How To Write Question Period Notes



This purpose of this note is to present public sector writing practices for Question Period (QP) Notes. They are sometimes called QP Cards or QP Questions and Answers (Q&As). The focus is on both style and context. Although style and technique are important when writing for public sector audiences, it is an appreciation of the context that will distinguish you as a writer of superior QP Q&As.


A specified period is set aside each day in federal and provincial Houses of Commons during which Members of the Government can be asked oral questions by members of the Opposition and other parties.  Officials prepare Q&As for the Minister’s use during Question Period.

QP is a fundamental part of Parliament’s responsibility to hold Ministers accountable for their actions and those of their officials. As it televised, however, it often appears to be more of an event to surprise and embarrass the government of the day. The play is to the press gallery and TV cameras.  The environment is political and highly-charged.

In preparing Q&As, the writer must be sensitive to the environment in which the product will be used.  This is a televised political event. The clips you see on the evening news are often from that day’s QP. Political sensitivity is required in producing Q&As.

If you are uncertain as to the context and process, watch a few sessions of QP, imagine yourself standing in the Minister’s shoes, rising to answer an oral question. Remember:

  • Q&As are basically a prompt for a fast action television event which takes place in political territory with virtually no margin for error, without considerable cost.
  • Write as though you were standing in the Minister’s shoes – what would you need and want as you rise to respond to a question. Writing with “political sensitivity” will improve the quality and utility of the product to your client.
  • Timeliness is a critical factor – well written, but late, does not well serve your client. Less information is better than missing the QP deadline.
  • Operate from the assumption that your first draft will undoubtedly be too long, verbose and bureaucratic. Avoid all three by rigorously editing & revising.


The Q&A template generally has five sections which must be completed.


  • Two or three words naming or identifying the topic or subject of the card. It is not an identification of the issue or the problem related to the subject.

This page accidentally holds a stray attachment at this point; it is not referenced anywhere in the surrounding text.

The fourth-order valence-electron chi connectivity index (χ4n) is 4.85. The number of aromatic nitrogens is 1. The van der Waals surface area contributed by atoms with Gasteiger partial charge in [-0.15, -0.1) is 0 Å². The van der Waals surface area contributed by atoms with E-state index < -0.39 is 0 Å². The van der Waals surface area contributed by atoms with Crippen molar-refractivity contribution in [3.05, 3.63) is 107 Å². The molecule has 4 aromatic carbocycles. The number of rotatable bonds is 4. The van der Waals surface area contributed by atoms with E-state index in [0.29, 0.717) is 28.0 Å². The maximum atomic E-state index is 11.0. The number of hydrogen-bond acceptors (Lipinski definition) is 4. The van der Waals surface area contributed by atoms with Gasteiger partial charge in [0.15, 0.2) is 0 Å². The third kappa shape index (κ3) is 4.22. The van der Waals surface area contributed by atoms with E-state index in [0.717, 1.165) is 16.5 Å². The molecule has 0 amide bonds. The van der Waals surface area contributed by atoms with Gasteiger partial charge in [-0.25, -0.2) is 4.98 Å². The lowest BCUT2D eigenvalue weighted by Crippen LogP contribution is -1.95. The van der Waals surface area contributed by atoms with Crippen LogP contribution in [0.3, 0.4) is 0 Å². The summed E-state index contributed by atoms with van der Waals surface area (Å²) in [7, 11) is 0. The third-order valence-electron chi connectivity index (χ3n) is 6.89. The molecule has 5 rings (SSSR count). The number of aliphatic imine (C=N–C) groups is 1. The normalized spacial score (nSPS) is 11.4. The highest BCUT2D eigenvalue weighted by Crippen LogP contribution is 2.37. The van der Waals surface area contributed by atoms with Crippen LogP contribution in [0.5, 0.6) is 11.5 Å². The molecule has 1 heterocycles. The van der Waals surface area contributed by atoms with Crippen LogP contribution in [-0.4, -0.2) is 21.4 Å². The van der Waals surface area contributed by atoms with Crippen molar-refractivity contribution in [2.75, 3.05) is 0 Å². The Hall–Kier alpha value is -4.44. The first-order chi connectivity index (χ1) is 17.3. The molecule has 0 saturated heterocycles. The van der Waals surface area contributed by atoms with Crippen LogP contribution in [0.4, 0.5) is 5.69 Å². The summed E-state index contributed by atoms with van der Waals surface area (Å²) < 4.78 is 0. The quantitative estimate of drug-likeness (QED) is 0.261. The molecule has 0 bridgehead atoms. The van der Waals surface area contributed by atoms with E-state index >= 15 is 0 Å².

• One or two lines describing the issue from the perspective the Minister is likely to be questioned on the subject.

What’s New:

  • One or two lines explaining why this is an issue for Question Period today. This section responds to the question “why do I have this Q&A today, what is happening on the file right now”.

Suggested Response:

  • Maximum of  three bullets which provide the key “themes” or “messages” in a concise, “punchy” style. Consider them “prompts” to enable the Minister to expand on the specific messages(s) appropriate to the situation or question.
  • The suggested response must be very clear and readable in a few seconds.
  • You may provide another two or three “Supplementary Response” bullets if additional points are necessary. These points would presumably be used to respond to a second (or supplementary”) question on the same issue.


  • Assume that the Minister may only have time to read the first few paragraphs of the background section. Place yourself in the Minister’s shoes, what would you want to know?
  • Lead with the current situation, most recent developments or the update if it makes sense to do so (rather than chronological ordering of events culminating in issue of the day).
  • Do nor provide any information or facts you are uncertain of. Be cautious. If you are unsure of a fact, do not include it.


To view, download or print a pdf template and example, click on the link EXAMPLE of Question Period Q&A.

The document you are currently reading is also available in pdf format. To view, download or print the pdf version, click on the link How to Write Question Period Notes.

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